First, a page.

Kelly Reichardt is one of America’s most distinctive directors, whose meticulously detailed, character and place-driven dramas have a lowkey vibe that belies their impact. Not many directors could make a yarn about a couple of baking entrepreneurs whose only crime is to milk someone else’s cow, which is as gripping, moving, and ceaselessly fascinating as this.
First Cow returns Reichardt to the frontier milieu of her Meek’s Cutoff in 2010. That film involved Old West settlers who lose their way on the Oregon Trail; her protagonists here have reached a destination of sorts, a godforsaken trading post in Oregon Territory in the 1820s, where they hope that after years of drifting they may start to make a life for themselves.
Cookie (John Magaro) is a mild-mannered, introverted soul, an orphan who’s been on the move his whole life. As the film opens, he’s the much-maligned cook for a curmudgeonly band of fur trappers travelling through a forest . One evening while foraging for food, Cookie spies King-Lu (Orion Lee) hiding naked in the bushes, on the run from some Russians out for his blood. He’s less surprised by a naked man in the middle of nowhere, than by the fact he’s Chinese. “Everyone’s here,” smiles King-Lu. “We all want that soft gold.”
They part company, later reuniting at the trading post where Cookie has been dumped by his employers and the smooth-talking King-Lu – who’s something of an amiable chancer – has shaken off his pursuers, and found himself some clothes and a ramshackle home. Cookie moves in, they become friends and, quickly, business partners.
This is a strange, improvised, down-at-heel place, a melting pot of races and traders, gamblers and grifters, dealing in currency that seems to have been newly scribbled, or hacked from any old metal that’s lying around. As King-Lu, who’s travelled the world between his home in China and this pitiful place, observes: “history isn’t here yet.”
But it’s here that the pair spy opportunity. When the first cow in the territory is led into town, it brings an ingredient that’s missing from everyone’s culinary experience: milk. With the help of some nocturnal and clandestine milking, the skilled Cookie is soon baking biscuits and cakes that drive the community wild. Business booms. Rather than buy the milk they need, they keep on stealing. So it becomes problematic, to say the least, when the cow’s owner, the powerful chief factor (Toby Jones), becomes one of their most enthusiastic new customers.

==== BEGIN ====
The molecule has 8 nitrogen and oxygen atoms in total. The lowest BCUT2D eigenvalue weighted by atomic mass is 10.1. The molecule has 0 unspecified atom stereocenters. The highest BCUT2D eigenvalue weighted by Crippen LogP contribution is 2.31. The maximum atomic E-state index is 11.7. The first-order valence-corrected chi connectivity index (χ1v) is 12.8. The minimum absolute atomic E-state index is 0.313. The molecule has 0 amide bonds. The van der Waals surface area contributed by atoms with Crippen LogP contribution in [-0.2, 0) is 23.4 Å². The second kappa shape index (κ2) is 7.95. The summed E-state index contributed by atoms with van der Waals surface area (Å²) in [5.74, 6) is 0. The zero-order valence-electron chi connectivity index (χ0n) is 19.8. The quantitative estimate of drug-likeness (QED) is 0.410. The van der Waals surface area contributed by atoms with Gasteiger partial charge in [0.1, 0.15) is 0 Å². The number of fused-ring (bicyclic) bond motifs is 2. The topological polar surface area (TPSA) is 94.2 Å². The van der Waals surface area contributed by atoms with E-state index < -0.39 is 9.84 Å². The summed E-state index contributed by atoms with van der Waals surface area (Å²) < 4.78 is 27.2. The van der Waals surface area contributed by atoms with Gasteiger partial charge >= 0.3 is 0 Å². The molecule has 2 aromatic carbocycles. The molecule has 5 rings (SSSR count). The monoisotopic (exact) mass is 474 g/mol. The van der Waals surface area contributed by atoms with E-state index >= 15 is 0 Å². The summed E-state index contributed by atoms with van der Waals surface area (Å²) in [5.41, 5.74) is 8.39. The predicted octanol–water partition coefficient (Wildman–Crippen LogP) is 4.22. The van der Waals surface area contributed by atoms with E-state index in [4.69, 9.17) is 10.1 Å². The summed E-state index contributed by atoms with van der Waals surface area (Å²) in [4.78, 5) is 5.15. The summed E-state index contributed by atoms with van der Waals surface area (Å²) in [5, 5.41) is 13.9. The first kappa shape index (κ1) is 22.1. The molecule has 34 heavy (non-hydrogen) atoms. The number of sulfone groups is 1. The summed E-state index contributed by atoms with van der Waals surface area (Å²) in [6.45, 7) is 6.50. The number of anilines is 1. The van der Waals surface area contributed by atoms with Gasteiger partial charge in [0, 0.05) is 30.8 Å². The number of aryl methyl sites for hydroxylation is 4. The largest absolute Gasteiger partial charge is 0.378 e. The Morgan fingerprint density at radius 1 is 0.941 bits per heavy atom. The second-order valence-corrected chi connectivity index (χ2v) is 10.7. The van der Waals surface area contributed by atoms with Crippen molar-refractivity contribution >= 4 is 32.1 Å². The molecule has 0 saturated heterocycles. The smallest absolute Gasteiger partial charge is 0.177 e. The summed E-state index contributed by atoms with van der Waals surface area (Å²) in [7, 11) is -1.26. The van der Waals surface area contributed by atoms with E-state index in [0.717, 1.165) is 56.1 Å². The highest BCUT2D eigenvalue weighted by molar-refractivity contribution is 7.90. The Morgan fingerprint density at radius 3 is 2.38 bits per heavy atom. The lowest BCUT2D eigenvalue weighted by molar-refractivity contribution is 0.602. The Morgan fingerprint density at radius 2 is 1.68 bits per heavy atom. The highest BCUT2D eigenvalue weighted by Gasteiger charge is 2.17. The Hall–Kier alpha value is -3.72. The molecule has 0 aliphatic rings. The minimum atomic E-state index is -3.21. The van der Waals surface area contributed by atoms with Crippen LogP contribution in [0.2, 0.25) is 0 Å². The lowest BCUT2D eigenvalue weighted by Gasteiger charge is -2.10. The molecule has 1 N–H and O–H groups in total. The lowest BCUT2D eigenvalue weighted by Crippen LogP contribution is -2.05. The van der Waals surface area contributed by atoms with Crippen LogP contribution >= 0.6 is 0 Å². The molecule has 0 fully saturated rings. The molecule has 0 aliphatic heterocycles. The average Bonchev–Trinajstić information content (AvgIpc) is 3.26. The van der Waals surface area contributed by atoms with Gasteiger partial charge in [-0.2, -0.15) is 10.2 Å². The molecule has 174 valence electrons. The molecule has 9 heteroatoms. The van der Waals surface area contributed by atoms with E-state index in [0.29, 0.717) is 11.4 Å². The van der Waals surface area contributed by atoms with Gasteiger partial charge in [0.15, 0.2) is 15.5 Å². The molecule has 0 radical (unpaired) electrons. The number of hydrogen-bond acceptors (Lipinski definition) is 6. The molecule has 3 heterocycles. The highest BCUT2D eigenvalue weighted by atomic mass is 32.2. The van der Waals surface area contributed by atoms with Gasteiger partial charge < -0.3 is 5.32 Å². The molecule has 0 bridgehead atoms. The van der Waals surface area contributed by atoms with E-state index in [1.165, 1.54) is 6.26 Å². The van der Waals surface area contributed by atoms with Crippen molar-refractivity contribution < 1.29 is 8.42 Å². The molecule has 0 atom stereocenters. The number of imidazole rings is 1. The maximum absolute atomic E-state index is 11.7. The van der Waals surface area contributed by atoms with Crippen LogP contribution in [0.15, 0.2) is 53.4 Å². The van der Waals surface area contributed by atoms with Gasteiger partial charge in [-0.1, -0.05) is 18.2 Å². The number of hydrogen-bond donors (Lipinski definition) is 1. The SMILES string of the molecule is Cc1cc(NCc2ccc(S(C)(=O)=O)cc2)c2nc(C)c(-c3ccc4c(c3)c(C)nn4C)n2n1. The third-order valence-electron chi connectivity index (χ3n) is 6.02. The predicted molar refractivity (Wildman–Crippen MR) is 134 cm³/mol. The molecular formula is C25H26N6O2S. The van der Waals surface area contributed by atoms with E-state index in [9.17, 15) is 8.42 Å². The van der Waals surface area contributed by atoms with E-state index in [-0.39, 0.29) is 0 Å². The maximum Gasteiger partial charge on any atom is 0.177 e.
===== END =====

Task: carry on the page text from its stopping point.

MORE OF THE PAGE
The source of the story, Jonathan Raymond’s novel The Half-Life, moves between Oregon and China, and spans two centuries. Adapting it, Reichardt and Raymond himself focus on this one moment, and a casual, hardly harmful con which, in an environment where a man can get shot for a misplaced comment, puts our likeable, unlikely heroes in peril.
It’s a simple scenario, almost whimsical, but sharply scripted and enriched by Reichardt’s idiosyncratic, compelling ability to create character and place and William Tyler’s lyrical soundtrack. The result is a melancholy, rather beautiful account of friendship, and a reflection on the correlations between America’s burgeoning commercial instinct and its cultural melting pot.
Reichardt and her regular cameraman Christopher Blauvelt employ the same, boxy 4:3 screen ratio as in Meek’s Cutoff – seemingly counter-intuitive for the wide open spaces of the ‘wild west’ but surprisingly effective, accentuating the relationship of people to nature and lending a visceral immediacy to their activity – foraging, cooking, trading.
The production design is marvellously evocative, as is the language of this melting pot, whether it’s the Chinaman’s negotiation with a native Indian for a canoe ride, or the colourful banter over card games in which Ewen Bremner, as the factor’s foreman Lloyd, brings his inimitable verbal vigour.
The script also adds some off-the-wall mirth. “Cribbage players are in short supply in this hemisphere,” observes one of the factor’s henchmen. “Aye, I suffer fer it daily,” comes Lloyd’s heartfelt reply.
Magalo and Lee create a lovely chalk-and-cheese bond, as the quiet master baker and his voluble salesman. And Jones is typically creepy as the trader whose pathetic social pretention – he’s laughably eager to impress his guest with a clafoutis – conceals a deeply nasty approach to business.
First Cow joins two, very different pantheons. Reichardt’s approach has the authenticity and calibre of such revisionist westerns as Altman’s McCabe and Mrs Miller, Jarmusch’s Dead Man (whose Gary Farmer is amongst her supporting cast), and HBO’s landmark series Deadwood. At the same time, the delightful depiction of characters bringing tasty treats to a gobsmacked clientele merits a place amongst the great foodie films – Babette’s Feast, Tampopo, Big Night. When Jones sighs, “I taste London in this cake”, it certainly makes one want a bite.
This review first appeared on The Arts Desk